For Reel


Results (2015)
June 10, 2015, 12:20 pm
Filed under: Reviews | Tags: , ,

Director: Andrew Bujalski
3.5 Stars
ResultsMuch like his masterpiece Computer Chess, Andrew Bujalski’s Results at first seems formless and meandering, as if trying to discover the point of it all as it’s progressing. In the end, it’s evidently a modern response to the comedy of remarriage, and the deliberation with which the pieces have been aligned becomes clear. Such is the genius of Bujalski, who as a writer is capable of creating stories that feel organic even within a highly calibrated form. As a visual stylist, he shoots much of Results in long and medium shots–the close-ups, which so prevail in contemporary romantic comedies, are held for private moments, suggesting the interiority of an individual rather than trying to force a connection between two characters. When a night of drunken, stoned debauchery escalates into a surprising plot development, it feels spontaneous and true. Had it been cut in a style to manufacture a sense of sexual tension, it would have fallen apart entirely. Letting moments like those play out in the frame makes Bujalski an excellent actor’s director, and in this instance he’s assembled an impressive cast of underappreciated talents. Guy Pearce wisely doesn’t cheapen his character’s self-help ethos by underlining his hypocrisies (he’s more vulnerable than he may let on, but he’s not a fraud), and Kevin Corrigan plays his depressed loner with just the right amount of wit and amusement.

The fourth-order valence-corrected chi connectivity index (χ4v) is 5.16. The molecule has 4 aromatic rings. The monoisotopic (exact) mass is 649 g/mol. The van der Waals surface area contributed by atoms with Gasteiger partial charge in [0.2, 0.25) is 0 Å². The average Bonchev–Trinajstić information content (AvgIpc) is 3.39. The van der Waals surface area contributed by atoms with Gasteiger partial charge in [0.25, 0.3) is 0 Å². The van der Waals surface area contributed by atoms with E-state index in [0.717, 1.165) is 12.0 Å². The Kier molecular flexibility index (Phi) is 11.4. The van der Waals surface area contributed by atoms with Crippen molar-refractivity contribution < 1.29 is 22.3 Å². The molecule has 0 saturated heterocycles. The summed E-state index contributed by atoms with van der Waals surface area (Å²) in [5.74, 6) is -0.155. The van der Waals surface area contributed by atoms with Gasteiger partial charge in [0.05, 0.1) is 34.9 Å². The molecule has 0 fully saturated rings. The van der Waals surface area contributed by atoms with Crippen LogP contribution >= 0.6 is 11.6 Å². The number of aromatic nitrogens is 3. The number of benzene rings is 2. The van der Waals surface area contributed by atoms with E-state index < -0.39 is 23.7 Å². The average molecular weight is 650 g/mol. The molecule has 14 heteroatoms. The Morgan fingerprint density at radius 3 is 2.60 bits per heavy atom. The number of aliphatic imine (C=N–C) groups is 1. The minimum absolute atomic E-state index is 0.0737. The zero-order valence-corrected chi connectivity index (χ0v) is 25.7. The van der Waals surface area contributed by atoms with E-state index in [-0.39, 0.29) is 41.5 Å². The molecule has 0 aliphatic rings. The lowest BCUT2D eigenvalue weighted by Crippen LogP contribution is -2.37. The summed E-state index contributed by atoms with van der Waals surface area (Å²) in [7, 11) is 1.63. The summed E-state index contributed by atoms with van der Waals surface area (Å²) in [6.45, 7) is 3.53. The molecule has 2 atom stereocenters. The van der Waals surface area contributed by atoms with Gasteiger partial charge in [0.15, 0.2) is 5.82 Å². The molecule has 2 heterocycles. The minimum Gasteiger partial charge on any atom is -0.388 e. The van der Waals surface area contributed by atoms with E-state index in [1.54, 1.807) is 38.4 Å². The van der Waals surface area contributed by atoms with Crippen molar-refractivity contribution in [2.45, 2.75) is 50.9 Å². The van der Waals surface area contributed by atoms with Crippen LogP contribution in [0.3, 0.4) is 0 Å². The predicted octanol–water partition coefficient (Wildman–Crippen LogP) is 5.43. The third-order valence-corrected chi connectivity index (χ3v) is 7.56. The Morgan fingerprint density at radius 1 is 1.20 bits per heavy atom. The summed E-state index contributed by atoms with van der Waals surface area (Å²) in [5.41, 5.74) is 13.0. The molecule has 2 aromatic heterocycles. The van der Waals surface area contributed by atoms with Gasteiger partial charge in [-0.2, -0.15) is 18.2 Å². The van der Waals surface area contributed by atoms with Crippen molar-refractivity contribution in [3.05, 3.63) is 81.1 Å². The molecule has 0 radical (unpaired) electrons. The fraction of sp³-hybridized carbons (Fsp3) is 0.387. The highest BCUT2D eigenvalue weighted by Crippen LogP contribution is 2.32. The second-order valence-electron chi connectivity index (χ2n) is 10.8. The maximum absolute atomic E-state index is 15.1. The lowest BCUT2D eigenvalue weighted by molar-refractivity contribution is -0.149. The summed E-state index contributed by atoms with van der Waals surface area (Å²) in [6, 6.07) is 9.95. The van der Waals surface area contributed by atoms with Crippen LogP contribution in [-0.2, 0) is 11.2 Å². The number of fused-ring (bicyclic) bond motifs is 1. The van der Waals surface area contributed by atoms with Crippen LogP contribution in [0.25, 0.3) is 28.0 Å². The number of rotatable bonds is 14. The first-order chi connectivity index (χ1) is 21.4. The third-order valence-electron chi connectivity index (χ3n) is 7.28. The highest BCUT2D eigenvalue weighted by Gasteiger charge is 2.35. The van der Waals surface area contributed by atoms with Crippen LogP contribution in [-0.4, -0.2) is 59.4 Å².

Computer Chess (2013)
November 17, 2013, 10:51 pm
Filed under: Reviews | Tags: , ,

Director: Andrew Bujalski
5 Stars
Computer ChessDeceptively simple, director Andrew Bujalski’s latest comedy is among the most philosophically dense and aesthetically inventive American indies in recent years. The film is set in a motel in the early 1980s where a number of computer programmers are staging a tournament to find the most effective chess-playing software. Furthering the period detail beyond the retro computers, embarrassing haircuts, and Coke-bottle glasses, Bujalski shot the film almost exclusively on retro video cameras that render the events in blurry, washed-out grays. What initially seems like a Christopher Guest inspired comedy eventually becomes something more complex, not so much about artificial intelligence but about thinking and existing itself. The beauty of the film, however, is that Bujalski is never bogged down with his heady existentialist themes–this is not a film with a thesis with a capital T. Instead, it’s a film of both wry and mystifying observations, one that playfully unravels and gradually seems to gain its own sense of consciousness and logic as it progresses. Famed film critic Gerry Peary has a supporting role that generates the biggest laughs.